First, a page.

Page 113 of A King So Cold

I had no choice other than to believe him, my heart beating in my throat as he picked her up.

Like a tree folding in the wind, Truin flopped within his arms. He shifted her, moving inside the rapidly emptying room to lay her on the same chaise we’d sat upon hours earlier.

Her eyes fluttered, and two spellcasters entered the room, their faces grim as they studied her.

With a gasp, Truin tried to sit up, and the healer removed her hands from her thighs, waiting for her to gather her bearings.

“It’s okay,” I told her. It wasn’t. I highly doubted much would be okay for her from this nightmare night forward. My hands gripped her shoulders, gently easing her back, her head falling to my lap. “They’re trying to help.”

One eye blinked up at me, and a bomb of every fury imaginable detonated when a lone tear slid down her cheek into her vivid curls. “Audra.” My name was a rasp, choked, barely a breath.

I smoothed her hair from her face, nodding at the healer who was waiting between Truin’s legs. Truin screamed, but I refused to let her head move. “Do you remember when I was twelve, and you found me out in the gardens, trying to capture bees?”

Truin’s eye was overflowing with pain and horror, her lips muttering fast, “Stop, please, stop.”

My tone firmed. “Do you remember?”

She gulped, a quaked exhale fleeing her cracked lips, and nodded.

“You asked why I was trying to capture them.” I waited, and her legs shifted, wanting to close. “Why, Truin?”

“You,” she croaked, coughing. “You said you wanted to bake them into a cake.”

I nodded. “And to give it to Regineld.” Regineld had been my father’s favored guard, his right hand in many disgusting ways.

He was a brute, an asshole, and evil right down to his very core.

“It took you a minute,” I said with a wet laugh. “You watched me throw walls of air throughout the garden, the stunned bees falling.” The memory of the thawing rose petals, the scent of jasmine and new grass, carried us both to a different time, a better place. “Then I picked them up, one by one with my gloved hands, and dropped them into a box.”

The murmurs from the healers weren’t quiet enough for my liking, but I refused to take my eyes or my attention from Truin. “I was c-confused.”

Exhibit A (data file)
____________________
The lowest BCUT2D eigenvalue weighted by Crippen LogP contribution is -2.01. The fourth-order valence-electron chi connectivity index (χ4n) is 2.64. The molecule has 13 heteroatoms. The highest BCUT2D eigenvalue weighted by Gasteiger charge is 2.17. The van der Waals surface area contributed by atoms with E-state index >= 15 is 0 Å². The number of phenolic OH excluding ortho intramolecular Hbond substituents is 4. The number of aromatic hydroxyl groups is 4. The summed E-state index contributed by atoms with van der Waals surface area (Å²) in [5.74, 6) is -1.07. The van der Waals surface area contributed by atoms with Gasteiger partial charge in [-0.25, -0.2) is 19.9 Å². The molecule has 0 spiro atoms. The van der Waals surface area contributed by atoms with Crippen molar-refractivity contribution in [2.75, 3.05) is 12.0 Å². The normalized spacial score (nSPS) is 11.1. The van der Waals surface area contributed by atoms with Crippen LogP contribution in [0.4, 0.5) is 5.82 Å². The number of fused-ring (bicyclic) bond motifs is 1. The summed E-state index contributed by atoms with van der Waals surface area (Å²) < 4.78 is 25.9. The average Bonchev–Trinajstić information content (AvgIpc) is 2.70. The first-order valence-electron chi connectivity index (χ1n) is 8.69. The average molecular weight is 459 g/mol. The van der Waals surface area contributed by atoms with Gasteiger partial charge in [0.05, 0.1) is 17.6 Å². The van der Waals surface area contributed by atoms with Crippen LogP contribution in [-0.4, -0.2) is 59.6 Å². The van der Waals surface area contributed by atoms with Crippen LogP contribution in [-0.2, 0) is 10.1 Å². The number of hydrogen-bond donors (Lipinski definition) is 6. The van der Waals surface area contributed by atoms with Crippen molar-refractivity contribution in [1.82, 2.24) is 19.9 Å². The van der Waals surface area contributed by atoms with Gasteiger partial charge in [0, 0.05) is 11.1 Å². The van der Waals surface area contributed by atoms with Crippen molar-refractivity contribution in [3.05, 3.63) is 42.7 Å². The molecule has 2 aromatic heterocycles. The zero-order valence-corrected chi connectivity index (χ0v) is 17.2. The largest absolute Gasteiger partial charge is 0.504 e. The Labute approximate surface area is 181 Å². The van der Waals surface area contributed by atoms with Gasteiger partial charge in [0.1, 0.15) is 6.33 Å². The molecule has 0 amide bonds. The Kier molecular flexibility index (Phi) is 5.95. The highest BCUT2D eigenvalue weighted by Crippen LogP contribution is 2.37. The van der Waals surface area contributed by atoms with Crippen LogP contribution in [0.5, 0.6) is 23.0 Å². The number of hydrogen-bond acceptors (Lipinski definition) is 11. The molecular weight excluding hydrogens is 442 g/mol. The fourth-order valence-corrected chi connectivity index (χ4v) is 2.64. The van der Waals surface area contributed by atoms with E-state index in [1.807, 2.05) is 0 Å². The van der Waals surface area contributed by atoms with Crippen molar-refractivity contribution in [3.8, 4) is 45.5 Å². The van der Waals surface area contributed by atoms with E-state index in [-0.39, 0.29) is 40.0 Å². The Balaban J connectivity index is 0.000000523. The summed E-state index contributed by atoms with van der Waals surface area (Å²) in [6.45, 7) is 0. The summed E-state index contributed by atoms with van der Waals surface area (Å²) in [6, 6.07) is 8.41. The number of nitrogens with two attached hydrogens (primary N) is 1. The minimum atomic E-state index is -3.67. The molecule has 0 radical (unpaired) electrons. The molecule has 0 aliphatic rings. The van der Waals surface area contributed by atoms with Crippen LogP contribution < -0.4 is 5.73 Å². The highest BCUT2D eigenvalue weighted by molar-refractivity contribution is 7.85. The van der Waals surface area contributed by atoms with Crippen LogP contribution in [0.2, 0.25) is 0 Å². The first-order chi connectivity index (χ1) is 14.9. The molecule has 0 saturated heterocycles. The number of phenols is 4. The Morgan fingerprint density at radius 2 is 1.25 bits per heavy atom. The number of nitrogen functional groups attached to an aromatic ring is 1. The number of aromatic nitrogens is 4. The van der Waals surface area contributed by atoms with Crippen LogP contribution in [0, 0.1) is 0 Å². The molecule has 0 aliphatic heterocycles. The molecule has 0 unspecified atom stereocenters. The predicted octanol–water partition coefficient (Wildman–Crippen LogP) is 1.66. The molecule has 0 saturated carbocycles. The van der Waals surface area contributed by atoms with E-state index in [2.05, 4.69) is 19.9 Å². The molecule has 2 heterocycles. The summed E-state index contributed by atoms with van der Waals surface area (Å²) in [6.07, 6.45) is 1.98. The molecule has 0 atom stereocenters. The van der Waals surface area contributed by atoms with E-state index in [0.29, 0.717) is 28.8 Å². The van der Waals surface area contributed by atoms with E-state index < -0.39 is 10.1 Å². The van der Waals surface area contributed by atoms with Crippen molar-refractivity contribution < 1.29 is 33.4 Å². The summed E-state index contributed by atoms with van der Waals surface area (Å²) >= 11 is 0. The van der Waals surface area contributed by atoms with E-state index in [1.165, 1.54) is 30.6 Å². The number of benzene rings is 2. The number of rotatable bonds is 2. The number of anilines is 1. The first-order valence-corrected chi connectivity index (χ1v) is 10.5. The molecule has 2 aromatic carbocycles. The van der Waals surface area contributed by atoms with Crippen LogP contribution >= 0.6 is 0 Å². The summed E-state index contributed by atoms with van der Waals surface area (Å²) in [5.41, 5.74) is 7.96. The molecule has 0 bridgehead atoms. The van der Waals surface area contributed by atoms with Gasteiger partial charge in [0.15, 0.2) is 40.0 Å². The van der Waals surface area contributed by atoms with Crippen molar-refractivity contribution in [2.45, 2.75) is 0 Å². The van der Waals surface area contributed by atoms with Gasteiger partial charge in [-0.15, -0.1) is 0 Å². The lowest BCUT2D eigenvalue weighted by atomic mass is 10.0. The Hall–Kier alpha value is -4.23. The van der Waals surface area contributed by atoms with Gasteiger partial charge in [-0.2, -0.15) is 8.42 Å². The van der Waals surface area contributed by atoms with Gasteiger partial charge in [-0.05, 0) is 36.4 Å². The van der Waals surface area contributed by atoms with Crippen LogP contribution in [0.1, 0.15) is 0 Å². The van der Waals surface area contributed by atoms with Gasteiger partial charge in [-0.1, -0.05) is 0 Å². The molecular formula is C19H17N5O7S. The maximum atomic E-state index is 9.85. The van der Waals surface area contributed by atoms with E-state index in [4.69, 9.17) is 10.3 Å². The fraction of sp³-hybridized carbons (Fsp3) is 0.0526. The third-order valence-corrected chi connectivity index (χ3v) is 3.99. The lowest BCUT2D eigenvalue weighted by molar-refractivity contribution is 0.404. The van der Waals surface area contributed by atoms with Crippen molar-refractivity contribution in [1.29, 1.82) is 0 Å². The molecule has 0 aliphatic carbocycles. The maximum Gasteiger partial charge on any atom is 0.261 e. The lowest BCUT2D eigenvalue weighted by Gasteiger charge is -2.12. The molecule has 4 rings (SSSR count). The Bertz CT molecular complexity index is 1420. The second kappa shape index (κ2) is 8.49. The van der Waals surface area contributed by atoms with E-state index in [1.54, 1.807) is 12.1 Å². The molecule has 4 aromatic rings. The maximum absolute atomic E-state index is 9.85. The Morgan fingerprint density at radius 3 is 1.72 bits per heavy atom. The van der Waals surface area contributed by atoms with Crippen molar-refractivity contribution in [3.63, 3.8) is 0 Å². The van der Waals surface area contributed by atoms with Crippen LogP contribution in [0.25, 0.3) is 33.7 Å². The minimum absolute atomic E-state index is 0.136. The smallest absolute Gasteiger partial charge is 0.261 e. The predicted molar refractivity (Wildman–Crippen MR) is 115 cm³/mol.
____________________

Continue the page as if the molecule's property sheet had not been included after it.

Blinking fast, I could barely hear myself talk, the roaring inside my ears growing too loud. “You were, and it amused me.”

“You wanted him to eat it,” she said after a moment of staring at me, at nothing. “The cake.”

“I wanted him to taste what it was like to feel your body die a thousand deaths on the inside while still remaining perfectly fine on the outside.” I licked my drying lips. “And you said…”

“Vengeance will cost you your soul.”

I nodded again. “And I said—”

“That you cared not, for your soul was already black.”

“Yes,” I whispered, and her hand, bloodied and trembling, rose to mine on her cheek. Her fingers wrapped around my own, her grip almost painful as her lips wobbled.

Leaning down, I allowed my whispered words and lips to caress her forehead. “I will destroy them with my bare fucking hands, this I swear.”

It was not like Truin to encourage me, but lying below me, broken and terrified, she just nodded, and closed her eye.

The witches stayed with Truin, muttering incantations I didn’t understand, and lulled her into a deep sleep.

When I was certain she wouldn’t stir, I gently laid her head on the chaise and crossed the empty room to Raiden.

He’d been leaning by the far wall, his expression void. “Unless you want a war, I’d have transport provided. Your most trusted driver. Only one. Now.”

“Audra, you have to know I never—”


“I gave my word she wouldn’t be harmed, and I meant it. I left her under supervision of my best guards. She was not treated as a prisoner.”

“She was kept in your dungeon, was she not?”

His teeth clamped together, and he sighed at the ground. “Yes.”

“Then how were you to know what was happening to her, or that she wasn’t treated as a prisoner? You were too busy worrying about your ego and cock to do as I requested countless times and take me to her.”

When his head rose, I almost flinched at what I saw in his eyes. “I failed you. I have failed you more than I can bear, and I am sorry.”

Unsure what to say, only certain that I wanted to remove Truin from the place that’d surely marked her pure soul, I looked back over at her sleeping, bruised form. “I wish to leave. I must leave. Do not make this any worse than it already is.”

His fingers skimmed my hand, and I did flinch then, watching as he left the ballroom.